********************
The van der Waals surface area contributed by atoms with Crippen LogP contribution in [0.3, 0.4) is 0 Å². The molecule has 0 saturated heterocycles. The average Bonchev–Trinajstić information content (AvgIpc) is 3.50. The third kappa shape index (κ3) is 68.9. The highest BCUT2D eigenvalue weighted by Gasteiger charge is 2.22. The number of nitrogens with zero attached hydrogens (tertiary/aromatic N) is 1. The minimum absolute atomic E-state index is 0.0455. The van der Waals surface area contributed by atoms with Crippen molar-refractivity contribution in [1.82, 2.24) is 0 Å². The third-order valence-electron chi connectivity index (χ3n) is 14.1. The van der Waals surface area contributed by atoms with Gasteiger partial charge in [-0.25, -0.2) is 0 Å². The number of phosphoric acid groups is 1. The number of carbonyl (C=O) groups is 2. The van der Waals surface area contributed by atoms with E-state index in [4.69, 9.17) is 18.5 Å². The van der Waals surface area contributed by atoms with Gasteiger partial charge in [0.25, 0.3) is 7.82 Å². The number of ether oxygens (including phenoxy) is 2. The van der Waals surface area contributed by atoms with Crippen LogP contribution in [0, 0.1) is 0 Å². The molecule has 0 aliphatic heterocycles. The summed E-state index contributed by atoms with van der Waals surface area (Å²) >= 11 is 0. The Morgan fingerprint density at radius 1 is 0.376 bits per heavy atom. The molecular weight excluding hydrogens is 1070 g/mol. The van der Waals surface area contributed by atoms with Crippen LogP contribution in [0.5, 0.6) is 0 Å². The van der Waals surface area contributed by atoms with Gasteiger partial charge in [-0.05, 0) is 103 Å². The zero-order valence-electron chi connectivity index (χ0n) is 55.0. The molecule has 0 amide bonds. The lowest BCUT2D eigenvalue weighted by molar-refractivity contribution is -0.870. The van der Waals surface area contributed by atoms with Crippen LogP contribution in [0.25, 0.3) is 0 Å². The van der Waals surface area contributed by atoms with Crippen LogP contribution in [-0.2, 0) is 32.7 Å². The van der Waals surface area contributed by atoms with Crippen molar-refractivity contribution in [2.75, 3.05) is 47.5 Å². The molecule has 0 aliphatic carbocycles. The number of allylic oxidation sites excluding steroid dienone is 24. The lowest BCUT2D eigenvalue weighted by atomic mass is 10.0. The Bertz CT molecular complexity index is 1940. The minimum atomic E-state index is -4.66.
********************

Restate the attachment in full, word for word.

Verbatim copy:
The van der Waals surface area contributed by atoms with Crippen LogP contribution in [0.3, 0.4) is 0 Å². The molecule has 0 saturated heterocycles. The average Bonchev–Trinajstić information content (AvgIpc) is 3.50. The third kappa shape index (κ3) is 68.9. The highest BCUT2D eigenvalue weighted by Gasteiger charge is 2.22. The number of nitrogens with zero attached hydrogens (tertiary/aromatic N) is 1. The minimum absolute atomic E-state index is 0.0455. The van der Waals surface area contributed by atoms with Crippen molar-refractivity contribution in [1.82, 2.24) is 0 Å². The third-order valence-electron chi connectivity index (χ3n) is 14.1. The van der Waals surface area contributed by atoms with Gasteiger partial charge in [-0.25, -0.2) is 0 Å². The number of phosphoric acid groups is 1. The number of carbonyl (C=O) groups is 2. The van der Waals surface area contributed by atoms with E-state index in [4.69, 9.17) is 18.5 Å². The van der Waals surface area contributed by atoms with Gasteiger partial charge in [0.25, 0.3) is 7.82 Å². The number of ether oxygens (including phenoxy) is 2. The van der Waals surface area contributed by atoms with Crippen LogP contribution in [0, 0.1) is 0 Å². The molecule has 0 aliphatic heterocycles. The summed E-state index contributed by atoms with van der Waals surface area (Å²) >= 11 is 0. The Morgan fingerprint density at radius 1 is 0.376 bits per heavy atom. The molecular weight excluding hydrogens is 1070 g/mol. The van der Waals surface area contributed by atoms with Crippen LogP contribution in [0.5, 0.6) is 0 Å². The van der Waals surface area contributed by atoms with Gasteiger partial charge in [-0.05, 0) is 103 Å². The zero-order valence-electron chi connectivity index (χ0n) is 55.0. The molecule has 0 amide bonds. The lowest BCUT2D eigenvalue weighted by molar-refractivity contribution is -0.870. The van der Waals surface area contributed by atoms with Crippen LogP contribution in [0.25, 0.3) is 0 Å². The van der Waals surface area contributed by atoms with Crippen LogP contribution in [-0.2, 0) is 32.7 Å². The van der Waals surface area contributed by atoms with Crippen molar-refractivity contribution in [2.75, 3.05) is 47.5 Å². The molecule has 0 aliphatic carbocycles. The number of allylic oxidation sites excluding steroid dienone is 24. The lowest BCUT2D eigenvalue weighted by atomic mass is 10.0. The Bertz CT molecular complexity index is 1940. The minimum atomic E-state index is -4.66.